- Choosing media: 4/5
Getty Images: Insight
- A very useful tool to help you explore current popular searches, and more - pretty much identical to iStock’s offering
One more aspect of Getty Images we found interesting is its ‘VisualGPS Insight’ feature, which you can access through the interface’s top menu bar. With it, you’re offered tools to explore popular search terms, narrow the results down by region, industry and time period. There’s even a way to compare two keywords, and further down the page, you’ll see selected thumbnails that match your current query.
It can be a very useful tool, but if it sounds familiar, that’s perhaps because you’ve seen the exact same capabilities as part of iStock, except there, it’s under the better sounding ‘Trends’ title. Aside from the name, it’s pretty much identical - which isn’t surprising as Getty owns iStock. Still, a good tool is a good tool, and it’s great it’s available to users of either libraries.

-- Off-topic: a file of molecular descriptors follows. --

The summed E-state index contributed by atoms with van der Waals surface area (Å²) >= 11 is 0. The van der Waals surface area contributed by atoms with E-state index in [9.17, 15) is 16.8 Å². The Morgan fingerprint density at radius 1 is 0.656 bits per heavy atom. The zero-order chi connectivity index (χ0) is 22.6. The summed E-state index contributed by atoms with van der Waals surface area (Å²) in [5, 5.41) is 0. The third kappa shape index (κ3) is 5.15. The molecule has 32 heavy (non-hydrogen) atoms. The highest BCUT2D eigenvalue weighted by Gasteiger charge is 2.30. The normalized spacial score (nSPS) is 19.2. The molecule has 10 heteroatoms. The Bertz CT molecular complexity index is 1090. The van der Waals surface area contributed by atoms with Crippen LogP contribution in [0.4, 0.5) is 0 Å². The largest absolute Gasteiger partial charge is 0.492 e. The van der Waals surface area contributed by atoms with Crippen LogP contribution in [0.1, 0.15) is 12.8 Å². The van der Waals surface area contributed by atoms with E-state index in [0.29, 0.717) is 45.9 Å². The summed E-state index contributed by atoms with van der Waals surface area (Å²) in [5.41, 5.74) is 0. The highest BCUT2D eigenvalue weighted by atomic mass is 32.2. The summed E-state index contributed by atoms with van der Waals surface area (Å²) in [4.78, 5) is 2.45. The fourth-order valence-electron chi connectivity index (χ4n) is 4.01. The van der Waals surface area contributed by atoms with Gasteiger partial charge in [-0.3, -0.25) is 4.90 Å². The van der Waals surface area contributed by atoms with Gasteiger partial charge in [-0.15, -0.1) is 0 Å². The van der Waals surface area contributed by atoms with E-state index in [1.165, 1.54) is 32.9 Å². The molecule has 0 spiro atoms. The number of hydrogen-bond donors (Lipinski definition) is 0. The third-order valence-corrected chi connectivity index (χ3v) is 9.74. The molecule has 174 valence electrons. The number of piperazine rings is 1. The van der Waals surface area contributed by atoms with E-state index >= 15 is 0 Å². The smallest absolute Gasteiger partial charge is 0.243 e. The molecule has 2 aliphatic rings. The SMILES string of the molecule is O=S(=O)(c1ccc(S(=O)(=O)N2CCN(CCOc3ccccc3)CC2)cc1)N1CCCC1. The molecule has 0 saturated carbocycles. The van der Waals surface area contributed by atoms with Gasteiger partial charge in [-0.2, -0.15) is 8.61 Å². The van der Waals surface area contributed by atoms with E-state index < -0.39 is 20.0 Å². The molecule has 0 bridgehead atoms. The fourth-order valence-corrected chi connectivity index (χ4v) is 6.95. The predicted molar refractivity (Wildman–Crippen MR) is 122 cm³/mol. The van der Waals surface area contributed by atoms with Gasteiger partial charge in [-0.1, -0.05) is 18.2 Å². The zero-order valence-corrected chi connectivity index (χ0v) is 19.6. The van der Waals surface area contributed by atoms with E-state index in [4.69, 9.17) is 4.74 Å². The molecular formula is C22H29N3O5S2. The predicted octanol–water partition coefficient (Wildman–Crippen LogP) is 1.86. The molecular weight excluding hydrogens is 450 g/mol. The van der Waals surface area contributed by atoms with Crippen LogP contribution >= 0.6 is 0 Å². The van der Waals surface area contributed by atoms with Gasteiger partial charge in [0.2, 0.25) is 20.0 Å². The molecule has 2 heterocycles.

- Insight: 4.5/5
Getty Images: Scorecard
|Row 0 - Cell 0
|Row 0 - Cell 1
|Row 0 - Cell 2
|Pricing & plans
|Focused on professionals, and with a professional price-tag
|Interface & experience
|Easy to navigate, similar to rival sites
|Search by media
|A efficient way to find assets similar to your own
|An interest 'Market Freeze' option marks this out from competitors
|Useful tool for exploring popular searches and more
Should I try?
Try it if...
You’re a business looking for high-end media, with exclusive options, and have the funds to match your desires.
Don't try it if...
You need a cheaper alternative, as your budget cannot even cope with purchasing a single photo on this site.
We've tested, reviewed, and rated a range of stock content sites, including the best Adobe Stock alternatives.
Steve has been writing about technology since 2003. Starting with Digital Creative Arts, he's since added his tech expertise at titles such as iCreate, MacFormat, MacWorld, MacLife, and TechRadar. His focus is on the creative arts, like website builders, image manipulation, and filmmaking software, but he hasn’t shied away from more business-oriented software either. He uses many of the apps he writes about in his personal and professional life. Steve loves how computers have enabled everyone to delve into creative possibilities, and is always delighted to share his knowledge, expertise, and experience with readers.